I Want More

This week, I had a session with my client Sonia, a 45-year-old mother of four boys. Sonia told me the sabotaging thought that kept popping up over the past week: “I want more.” When she’s eating something that tastes good, she keeps thinking she wants more even when she knows it’s enough. Often, she feels deprived if she doesn’t have more.cinnamon bun on plate

I discussed with Sonia that when she’s eating something – assuming she’s already eaten a reasonable amount – and she chooses to continue, she’ll get more food but feel less in control and make less progress towards her goals. When she stops eating after a reasonable amount, she’s getting less food (not no food!), but she’ll feel more in control, make more progress towards good health, and reinforce healthy habits. In either scenario, she’s getting less of one thing and more of another.

Another way to look at this is that either way she’s going to feel deprived. Either she’s going to feel deprived of some food, some of the time (but not all food all of the time), or she’s going to feel deprived of achieving everything on her Advantages List. For Sonia, and many others, the unfortunate truth is that eating every bite of food she wants, losing weight, and keeping it off are mutually exclusive goals.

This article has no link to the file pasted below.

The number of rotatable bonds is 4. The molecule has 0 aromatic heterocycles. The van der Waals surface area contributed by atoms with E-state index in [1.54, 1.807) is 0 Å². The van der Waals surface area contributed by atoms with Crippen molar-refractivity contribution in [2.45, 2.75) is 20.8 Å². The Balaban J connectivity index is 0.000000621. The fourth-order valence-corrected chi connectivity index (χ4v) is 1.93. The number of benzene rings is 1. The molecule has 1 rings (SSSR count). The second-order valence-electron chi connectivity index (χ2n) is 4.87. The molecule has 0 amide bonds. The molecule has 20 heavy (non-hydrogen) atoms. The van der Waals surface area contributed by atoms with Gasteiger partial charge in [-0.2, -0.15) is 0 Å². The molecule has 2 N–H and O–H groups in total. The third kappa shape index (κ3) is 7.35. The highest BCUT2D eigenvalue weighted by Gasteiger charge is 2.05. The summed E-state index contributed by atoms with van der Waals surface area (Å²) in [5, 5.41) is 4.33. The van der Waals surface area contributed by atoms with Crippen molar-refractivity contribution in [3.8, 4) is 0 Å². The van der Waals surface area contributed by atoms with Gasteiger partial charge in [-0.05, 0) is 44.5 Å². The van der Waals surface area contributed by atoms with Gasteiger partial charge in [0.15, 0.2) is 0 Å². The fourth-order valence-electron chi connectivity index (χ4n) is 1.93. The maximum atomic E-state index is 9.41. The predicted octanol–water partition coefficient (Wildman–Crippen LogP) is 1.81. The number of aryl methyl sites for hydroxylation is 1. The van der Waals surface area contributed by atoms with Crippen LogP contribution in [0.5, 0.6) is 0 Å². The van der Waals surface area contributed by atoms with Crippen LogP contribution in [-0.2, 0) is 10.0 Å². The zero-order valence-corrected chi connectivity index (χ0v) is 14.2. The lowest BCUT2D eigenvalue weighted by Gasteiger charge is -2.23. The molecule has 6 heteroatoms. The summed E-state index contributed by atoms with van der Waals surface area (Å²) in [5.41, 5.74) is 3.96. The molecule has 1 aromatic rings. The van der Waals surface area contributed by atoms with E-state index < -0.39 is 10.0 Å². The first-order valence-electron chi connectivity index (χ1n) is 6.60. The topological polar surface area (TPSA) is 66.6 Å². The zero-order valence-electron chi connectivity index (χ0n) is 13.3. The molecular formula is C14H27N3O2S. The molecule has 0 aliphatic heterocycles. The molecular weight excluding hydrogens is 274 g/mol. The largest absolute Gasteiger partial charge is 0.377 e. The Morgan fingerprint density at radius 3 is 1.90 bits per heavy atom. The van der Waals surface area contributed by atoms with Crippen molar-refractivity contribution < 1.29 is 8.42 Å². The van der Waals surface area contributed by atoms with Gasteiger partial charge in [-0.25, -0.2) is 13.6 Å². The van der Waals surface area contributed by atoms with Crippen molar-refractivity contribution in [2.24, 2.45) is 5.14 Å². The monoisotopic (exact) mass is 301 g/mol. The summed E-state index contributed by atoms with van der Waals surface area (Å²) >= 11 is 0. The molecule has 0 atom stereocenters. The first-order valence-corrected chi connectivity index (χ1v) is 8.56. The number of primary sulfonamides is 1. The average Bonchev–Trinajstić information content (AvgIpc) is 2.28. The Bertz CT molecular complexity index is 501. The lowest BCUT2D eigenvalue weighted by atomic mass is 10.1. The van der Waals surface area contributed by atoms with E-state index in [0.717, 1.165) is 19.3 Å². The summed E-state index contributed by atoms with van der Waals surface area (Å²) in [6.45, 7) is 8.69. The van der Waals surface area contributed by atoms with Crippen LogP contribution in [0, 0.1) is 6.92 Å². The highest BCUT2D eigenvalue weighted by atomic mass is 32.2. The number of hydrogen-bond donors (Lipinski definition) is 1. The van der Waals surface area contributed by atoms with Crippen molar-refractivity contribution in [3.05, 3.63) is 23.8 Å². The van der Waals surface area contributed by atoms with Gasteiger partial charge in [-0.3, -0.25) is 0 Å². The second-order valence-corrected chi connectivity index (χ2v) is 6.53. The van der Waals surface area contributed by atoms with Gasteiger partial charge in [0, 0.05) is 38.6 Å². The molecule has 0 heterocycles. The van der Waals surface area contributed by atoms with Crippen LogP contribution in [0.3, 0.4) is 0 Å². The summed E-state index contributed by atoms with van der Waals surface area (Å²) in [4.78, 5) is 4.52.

Sonia and I discussed that she has a bit of a hair-trigger deprivation meter. Every time she tells herself, “No, you can’t eat that,” she immediately feels very deprived. This is likely because in past weight loss phases, she actually has deprived herself. In the past, she would allow herself no carbs, no sugar, or too few calories each day. We discussed that this time is different. This time, she is eating carbs, she is eating sugar, and she is taking in a reasonable amount of calories each day. Although she’s not necessarily eating as many of these things as she would like each day, she is still eating a reasonable amount.

I told Sonia that we have to work on reprogramming her brain to understand that “No” doesn’t mean “I can’t ever have this food” (as it did in the past). Now, “no” just means, “I’m not having any more right now. But I can still plan to have more another time.”

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